AN EARLY WARNING SYSTEM FOR DETECTION OF DISEASE IN STORED POTATOES
PTN SPENCER-PHILLIPS, BPJ deLACY COSTELLO, RJ EWEN, P EVANS, HE GUNSON and NM RATCLIFFE
Faculty of Applied Sciences, University of The West of England, Coldharbour Lane, Bristol, BS16 1QY, UK
Background and objectives
One of the major causes of losses of stored potato tubers is soft-rot from infection by Erwinia carotovora subsp. carotovora (ECC). Currently, visual inspection and temperature measurement are the most frequently used means of detecting infection. However, these methods are only effective at detecting late stages of disease development, at which point there is already significant potato damage. Our objective,was to develop a system to detect the disease at low levels of infection before significant loss had occurred. This was undertaken by monitoring and identifying the volatile organic compounds (VOCs) evolved during disease progression and using the data obtained to design and build a prototype sensory array aimed at differentiating between infected and uninfected potato tubers .
Materials and methods
A simplified model system was developed to emulate the conditions in which potato tubers were stored for a 4-week sampling period. The VOCs evolved were sampled using commercial chromatographic adsorbents and identified by GC-MS after using thermal desorption to release the captured volatiles. Commercial and in-house gas and vapour sensors were then evaluated against a number of the more significant volatiles from infected and uninfected tubers. A panel of these sensors was incorporated into a prototype sensory array and combined with suitable computing algorithms to determine the presence or absence of ECC infection in tubers incubated in the model system.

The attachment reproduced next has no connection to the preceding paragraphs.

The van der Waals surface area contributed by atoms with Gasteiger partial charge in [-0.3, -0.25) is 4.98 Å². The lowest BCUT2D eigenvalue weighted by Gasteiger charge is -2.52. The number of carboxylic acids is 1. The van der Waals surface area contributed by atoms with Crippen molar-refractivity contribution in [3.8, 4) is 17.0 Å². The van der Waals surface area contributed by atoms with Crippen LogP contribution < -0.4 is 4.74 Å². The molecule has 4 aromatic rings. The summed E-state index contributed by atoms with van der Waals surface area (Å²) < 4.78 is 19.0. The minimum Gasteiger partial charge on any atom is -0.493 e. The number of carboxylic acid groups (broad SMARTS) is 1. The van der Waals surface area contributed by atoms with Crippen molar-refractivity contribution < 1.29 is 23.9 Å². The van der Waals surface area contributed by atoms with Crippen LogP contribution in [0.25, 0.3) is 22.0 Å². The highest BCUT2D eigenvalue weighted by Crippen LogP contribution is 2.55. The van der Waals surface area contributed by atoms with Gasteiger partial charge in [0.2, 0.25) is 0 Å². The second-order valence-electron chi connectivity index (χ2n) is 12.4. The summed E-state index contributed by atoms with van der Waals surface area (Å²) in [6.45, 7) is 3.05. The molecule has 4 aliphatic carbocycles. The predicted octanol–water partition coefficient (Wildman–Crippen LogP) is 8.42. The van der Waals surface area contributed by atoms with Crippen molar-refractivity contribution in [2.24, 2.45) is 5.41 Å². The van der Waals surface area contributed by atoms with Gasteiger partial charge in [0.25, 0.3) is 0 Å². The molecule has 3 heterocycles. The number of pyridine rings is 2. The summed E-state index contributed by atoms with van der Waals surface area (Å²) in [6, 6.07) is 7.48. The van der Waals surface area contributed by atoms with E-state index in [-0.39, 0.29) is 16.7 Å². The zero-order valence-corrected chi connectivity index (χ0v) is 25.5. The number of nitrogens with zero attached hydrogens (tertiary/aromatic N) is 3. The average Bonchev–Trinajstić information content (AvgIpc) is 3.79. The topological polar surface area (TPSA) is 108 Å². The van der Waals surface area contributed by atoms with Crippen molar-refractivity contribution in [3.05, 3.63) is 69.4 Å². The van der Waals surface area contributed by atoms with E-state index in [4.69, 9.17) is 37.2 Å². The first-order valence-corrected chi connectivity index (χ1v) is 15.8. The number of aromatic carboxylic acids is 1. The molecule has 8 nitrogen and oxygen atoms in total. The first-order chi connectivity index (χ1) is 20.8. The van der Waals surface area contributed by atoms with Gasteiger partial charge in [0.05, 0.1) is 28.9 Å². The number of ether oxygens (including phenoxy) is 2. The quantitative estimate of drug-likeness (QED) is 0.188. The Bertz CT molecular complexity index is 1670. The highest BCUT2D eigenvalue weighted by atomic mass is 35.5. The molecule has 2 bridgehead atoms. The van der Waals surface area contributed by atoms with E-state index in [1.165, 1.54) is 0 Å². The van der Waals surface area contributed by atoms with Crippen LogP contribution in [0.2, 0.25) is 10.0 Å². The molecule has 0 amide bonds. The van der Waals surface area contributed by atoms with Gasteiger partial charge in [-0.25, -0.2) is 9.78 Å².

Results and conclusions
Volatile profiles of ECC-infected potato tubers showed a significant increase in the volume of low molecular weight volatiles as compared to uninfected tubers. No single volatile presented itself as a marker compound indicative of infection, but despite this the development of a sensor array capable of distinguishing between infected and uninfected tubers was possible. Rather than develop a selective sensor capable of detecting the very low levels of a specific compound associated with a particular disease, pattern recognition techniques and neural computing have been used in conjunction with the sensor array. The patterns generated from the sensor array are unique to the volatiles present. Consequently, an array may be trained against a set of calibration vapours before exposing them to real analyte odours. A range of sensors was evaluated against individual volatiles and infected tubers before a panel was selected. Development of a portable system based upon the sensors identified is now under way for testing in a commercial store.
Thanks are due to the British Potato Council for funding this project.
1. Delacy Costello BPJ, Ewen RJ, Ratcliffe NM, 1996. Diagnostics in Crop Production 65, 383-390.